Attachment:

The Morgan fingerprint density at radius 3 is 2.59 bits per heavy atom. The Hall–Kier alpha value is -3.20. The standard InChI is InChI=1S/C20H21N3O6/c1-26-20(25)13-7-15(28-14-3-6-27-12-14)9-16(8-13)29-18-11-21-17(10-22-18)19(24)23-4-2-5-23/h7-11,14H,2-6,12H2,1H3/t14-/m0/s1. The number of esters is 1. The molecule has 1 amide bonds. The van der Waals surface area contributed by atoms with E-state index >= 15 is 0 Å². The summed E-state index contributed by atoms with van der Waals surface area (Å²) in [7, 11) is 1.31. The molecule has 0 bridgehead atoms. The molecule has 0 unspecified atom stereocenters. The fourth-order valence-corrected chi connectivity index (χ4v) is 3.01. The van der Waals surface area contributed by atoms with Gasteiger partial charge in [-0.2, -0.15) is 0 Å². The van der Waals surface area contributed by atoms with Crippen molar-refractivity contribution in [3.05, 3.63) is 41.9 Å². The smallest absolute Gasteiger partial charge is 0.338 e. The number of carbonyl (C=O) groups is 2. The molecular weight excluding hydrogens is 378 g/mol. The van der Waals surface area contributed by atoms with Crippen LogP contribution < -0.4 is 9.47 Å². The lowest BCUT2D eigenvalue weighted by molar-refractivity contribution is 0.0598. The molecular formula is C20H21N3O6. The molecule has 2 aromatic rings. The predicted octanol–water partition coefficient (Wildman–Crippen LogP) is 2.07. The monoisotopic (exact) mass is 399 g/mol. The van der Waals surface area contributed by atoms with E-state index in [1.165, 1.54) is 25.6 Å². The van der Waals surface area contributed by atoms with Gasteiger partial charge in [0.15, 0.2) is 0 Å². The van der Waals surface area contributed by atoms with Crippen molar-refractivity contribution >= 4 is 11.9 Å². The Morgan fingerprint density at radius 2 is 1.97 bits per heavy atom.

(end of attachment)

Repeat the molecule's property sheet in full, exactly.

The Morgan fingerprint density at radius 3 is 2.59 bits per heavy atom. The Hall–Kier alpha value is -3.20. The standard InChI is InChI=1S/C20H21N3O6/c1-26-20(25)13-7-15(28-14-3-6-27-12-14)9-16(8-13)29-18-11-21-17(10-22-18)19(24)23-4-2-5-23/h7-11,14H,2-6,12H2,1H3/t14-/m0/s1. The number of esters is 1. The molecule has 1 amide bonds. The van der Waals surface area contributed by atoms with E-state index >= 15 is 0 Å². The summed E-state index contributed by atoms with van der Waals surface area (Å²) in [7, 11) is 1.31. The molecule has 0 bridgehead atoms. The molecule has 0 unspecified atom stereocenters. The fourth-order valence-corrected chi connectivity index (χ4v) is 3.01. The van der Waals surface area contributed by atoms with Gasteiger partial charge in [-0.2, -0.15) is 0 Å². The van der Waals surface area contributed by atoms with Crippen molar-refractivity contribution in [3.05, 3.63) is 41.9 Å². The smallest absolute Gasteiger partial charge is 0.338 e. The number of carbonyl (C=O) groups is 2. The molecular weight excluding hydrogens is 378 g/mol. The van der Waals surface area contributed by atoms with Crippen LogP contribution < -0.4 is 9.47 Å². The lowest BCUT2D eigenvalue weighted by molar-refractivity contribution is 0.0598. The molecular formula is C20H21N3O6. The molecule has 2 aromatic rings. The predicted octanol–water partition coefficient (Wildman–Crippen LogP) is 2.07. The monoisotopic (exact) mass is 399 g/mol. The van der Waals surface area contributed by atoms with E-state index in [1.165, 1.54) is 25.6 Å². The van der Waals surface area contributed by atoms with Gasteiger partial charge in [0.15, 0.2) is 0 Å². The van der Waals surface area contributed by atoms with Crippen molar-refractivity contribution >= 4 is 11.9 Å². The Morgan fingerprint density at radius 2 is 1.97 bits per heavy atom.